• American Indians in Children’s Literature–Best Books of 2019
• Bank Street Children’s Book Committee–Best Books of 2019
• Finalist for the 2020 Colorado Book Awards for Juvenile Literature
This biography of Spotted Tail traces the life of the famous Lakota leader who expertly guided his people through a pivotal and tumultuous time in their nation’s history as they fought and then negotiated with the U.S. government. Spotted Tail is remembered for his unique leadership style and deep love for his people. Today a university is named in his honor. This early reader is appropriate for children in grades 2-5, and those interested in the life of this great Native leader.
Publishers Weekly says, “Throughout this detailed biography of Spotted Tail (1823–1881), debut author Weiden links conflicts from the Lakota warrior and mediator’s time to the present day. . . . Mixed-media artwork combines crisp photographs of Native land with art by Yellowhawk, including portraits and battle scenes done in the style of earlier Native art, painted on leaves from white settlers’ accounting ledgers.”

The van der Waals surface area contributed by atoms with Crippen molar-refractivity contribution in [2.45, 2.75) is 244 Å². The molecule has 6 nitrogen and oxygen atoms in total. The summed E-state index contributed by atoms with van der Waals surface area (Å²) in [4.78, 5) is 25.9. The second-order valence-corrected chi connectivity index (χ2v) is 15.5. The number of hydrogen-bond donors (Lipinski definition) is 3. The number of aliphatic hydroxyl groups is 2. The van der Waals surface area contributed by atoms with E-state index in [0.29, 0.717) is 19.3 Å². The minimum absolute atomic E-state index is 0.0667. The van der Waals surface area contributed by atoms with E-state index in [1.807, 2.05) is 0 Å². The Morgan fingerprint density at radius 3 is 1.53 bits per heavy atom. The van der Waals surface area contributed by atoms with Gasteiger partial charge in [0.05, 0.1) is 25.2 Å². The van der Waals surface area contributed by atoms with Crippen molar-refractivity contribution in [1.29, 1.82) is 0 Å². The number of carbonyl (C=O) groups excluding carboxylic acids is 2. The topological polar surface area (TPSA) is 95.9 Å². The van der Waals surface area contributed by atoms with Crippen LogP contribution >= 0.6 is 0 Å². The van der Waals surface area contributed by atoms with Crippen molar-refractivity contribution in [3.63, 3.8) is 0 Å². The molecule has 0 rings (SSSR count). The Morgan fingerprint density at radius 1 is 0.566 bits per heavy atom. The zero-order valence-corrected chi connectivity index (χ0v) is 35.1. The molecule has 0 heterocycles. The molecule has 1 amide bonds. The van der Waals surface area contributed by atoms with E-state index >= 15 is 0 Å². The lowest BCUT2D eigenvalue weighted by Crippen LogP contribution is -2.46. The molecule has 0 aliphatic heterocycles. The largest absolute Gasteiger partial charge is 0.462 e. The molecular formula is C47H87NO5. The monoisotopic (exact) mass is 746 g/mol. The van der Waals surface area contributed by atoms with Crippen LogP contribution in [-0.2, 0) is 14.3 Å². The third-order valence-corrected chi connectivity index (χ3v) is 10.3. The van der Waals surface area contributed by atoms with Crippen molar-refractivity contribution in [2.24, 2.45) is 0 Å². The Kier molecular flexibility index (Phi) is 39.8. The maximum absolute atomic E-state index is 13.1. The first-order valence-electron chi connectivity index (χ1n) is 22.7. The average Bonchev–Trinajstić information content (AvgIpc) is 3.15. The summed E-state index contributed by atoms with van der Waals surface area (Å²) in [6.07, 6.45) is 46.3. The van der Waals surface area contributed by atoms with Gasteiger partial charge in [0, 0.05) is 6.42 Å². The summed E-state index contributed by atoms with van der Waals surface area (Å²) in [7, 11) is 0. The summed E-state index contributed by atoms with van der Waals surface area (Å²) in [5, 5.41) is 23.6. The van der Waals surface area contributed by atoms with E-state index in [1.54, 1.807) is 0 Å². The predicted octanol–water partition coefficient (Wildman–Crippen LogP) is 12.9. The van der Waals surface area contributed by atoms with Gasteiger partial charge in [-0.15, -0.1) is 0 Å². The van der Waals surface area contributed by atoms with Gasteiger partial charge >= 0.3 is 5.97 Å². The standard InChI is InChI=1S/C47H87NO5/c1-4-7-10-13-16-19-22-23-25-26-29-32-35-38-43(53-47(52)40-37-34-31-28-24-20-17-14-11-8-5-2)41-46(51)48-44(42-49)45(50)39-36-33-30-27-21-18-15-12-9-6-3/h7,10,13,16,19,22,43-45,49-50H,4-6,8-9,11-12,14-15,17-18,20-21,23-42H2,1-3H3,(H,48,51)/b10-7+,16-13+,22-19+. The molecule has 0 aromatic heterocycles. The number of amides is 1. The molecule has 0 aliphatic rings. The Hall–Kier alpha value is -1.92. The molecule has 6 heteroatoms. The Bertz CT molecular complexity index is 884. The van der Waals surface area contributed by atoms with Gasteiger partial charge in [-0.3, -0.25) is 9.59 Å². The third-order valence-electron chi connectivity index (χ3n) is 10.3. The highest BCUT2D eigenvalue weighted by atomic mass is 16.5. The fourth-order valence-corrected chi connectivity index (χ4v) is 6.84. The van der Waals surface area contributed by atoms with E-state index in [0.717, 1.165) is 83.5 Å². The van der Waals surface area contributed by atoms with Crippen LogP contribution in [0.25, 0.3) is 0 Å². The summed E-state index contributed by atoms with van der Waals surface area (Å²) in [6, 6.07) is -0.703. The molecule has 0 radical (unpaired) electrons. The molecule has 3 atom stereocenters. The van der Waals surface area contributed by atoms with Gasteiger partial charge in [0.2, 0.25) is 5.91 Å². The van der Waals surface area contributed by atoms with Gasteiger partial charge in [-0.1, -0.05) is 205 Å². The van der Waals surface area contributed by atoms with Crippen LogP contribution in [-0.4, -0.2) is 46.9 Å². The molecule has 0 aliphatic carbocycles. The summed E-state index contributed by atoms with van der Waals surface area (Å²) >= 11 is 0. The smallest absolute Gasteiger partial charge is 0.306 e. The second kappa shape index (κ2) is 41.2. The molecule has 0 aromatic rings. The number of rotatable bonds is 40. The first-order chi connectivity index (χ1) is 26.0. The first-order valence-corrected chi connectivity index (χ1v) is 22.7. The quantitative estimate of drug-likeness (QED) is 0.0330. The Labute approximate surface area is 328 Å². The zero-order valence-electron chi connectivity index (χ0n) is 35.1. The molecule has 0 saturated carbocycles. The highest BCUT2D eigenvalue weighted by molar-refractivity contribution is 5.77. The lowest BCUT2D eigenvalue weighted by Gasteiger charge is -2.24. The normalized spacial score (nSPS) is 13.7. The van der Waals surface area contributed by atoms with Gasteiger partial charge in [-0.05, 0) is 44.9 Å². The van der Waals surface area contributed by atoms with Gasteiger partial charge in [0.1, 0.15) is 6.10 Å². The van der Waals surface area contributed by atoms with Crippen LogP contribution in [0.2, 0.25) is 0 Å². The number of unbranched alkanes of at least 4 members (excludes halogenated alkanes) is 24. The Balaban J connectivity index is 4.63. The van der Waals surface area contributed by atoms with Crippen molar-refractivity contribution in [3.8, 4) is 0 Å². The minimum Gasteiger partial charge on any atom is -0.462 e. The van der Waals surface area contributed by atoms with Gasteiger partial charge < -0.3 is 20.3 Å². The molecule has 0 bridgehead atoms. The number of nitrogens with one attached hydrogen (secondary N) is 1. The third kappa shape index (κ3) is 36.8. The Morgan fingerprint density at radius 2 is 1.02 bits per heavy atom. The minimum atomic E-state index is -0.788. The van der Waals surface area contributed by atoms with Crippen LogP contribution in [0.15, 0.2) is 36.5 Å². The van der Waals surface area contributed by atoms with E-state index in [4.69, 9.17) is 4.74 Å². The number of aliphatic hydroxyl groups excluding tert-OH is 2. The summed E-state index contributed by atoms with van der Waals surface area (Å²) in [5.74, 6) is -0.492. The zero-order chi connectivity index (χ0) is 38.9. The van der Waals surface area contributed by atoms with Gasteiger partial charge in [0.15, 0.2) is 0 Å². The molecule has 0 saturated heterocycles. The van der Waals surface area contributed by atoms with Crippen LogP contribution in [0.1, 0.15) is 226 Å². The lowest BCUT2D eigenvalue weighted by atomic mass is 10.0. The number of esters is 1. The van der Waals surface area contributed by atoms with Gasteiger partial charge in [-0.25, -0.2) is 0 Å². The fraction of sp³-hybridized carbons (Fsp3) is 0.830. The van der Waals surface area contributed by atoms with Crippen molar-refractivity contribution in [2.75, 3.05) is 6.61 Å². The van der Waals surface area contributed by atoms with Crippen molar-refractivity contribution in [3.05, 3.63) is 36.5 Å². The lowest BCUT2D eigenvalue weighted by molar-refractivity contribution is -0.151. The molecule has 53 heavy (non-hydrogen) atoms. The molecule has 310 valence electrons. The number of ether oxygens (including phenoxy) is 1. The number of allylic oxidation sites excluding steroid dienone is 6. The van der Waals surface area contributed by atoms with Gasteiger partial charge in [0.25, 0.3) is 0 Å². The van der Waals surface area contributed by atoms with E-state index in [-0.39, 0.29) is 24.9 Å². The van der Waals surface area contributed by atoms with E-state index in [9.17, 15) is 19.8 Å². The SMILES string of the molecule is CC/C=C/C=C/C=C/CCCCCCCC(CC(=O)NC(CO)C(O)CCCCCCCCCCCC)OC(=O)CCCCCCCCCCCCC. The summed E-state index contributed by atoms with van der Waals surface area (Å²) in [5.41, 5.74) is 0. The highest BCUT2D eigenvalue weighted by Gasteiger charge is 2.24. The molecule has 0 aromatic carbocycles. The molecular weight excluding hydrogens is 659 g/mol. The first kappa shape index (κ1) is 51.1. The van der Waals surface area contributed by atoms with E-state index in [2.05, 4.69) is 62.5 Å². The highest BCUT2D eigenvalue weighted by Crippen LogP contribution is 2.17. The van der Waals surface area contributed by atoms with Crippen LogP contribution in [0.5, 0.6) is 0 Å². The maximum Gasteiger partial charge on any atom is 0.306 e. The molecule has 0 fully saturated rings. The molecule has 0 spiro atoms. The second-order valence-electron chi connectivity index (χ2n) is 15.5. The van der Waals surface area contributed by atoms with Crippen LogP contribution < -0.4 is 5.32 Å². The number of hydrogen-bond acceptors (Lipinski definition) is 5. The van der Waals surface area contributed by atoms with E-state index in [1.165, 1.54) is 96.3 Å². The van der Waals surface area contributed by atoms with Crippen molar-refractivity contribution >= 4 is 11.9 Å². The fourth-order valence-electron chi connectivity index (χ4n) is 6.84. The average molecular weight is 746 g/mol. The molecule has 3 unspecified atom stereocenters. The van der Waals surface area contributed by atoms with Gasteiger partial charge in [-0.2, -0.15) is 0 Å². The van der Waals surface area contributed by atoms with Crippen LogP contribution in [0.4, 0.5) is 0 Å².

American Indians in Children’s Literature says, “Weiden shows how his subject’s perspective changed with his experiences, from young Lakota fighter to prisoner of the US government to caring father to negotiator for his people. . . . A real strength of the book is the way Weiden connects certain aspects of Spotted Tail’s life with ongoing issues for Native people — such as the Lakota people’s efforts to keep/recover the Black Hills. The long-lasting legal and political implications are simply but clearly explained.”
The Roundup magazine says: “Not only is Spotted Tail well researched and informative, this powerful book is visually bold and engaging . . . Highly recommended for all ages.”
5280 magazine notes, “This biography of Sicangu Lakota leader Spotted Tail offers middle-grade (ages eight to 12) readers more than an account of his negotiations with the U.S. government in the mid-1800s; it also encourages discussion about issues facing Indigenous people today.”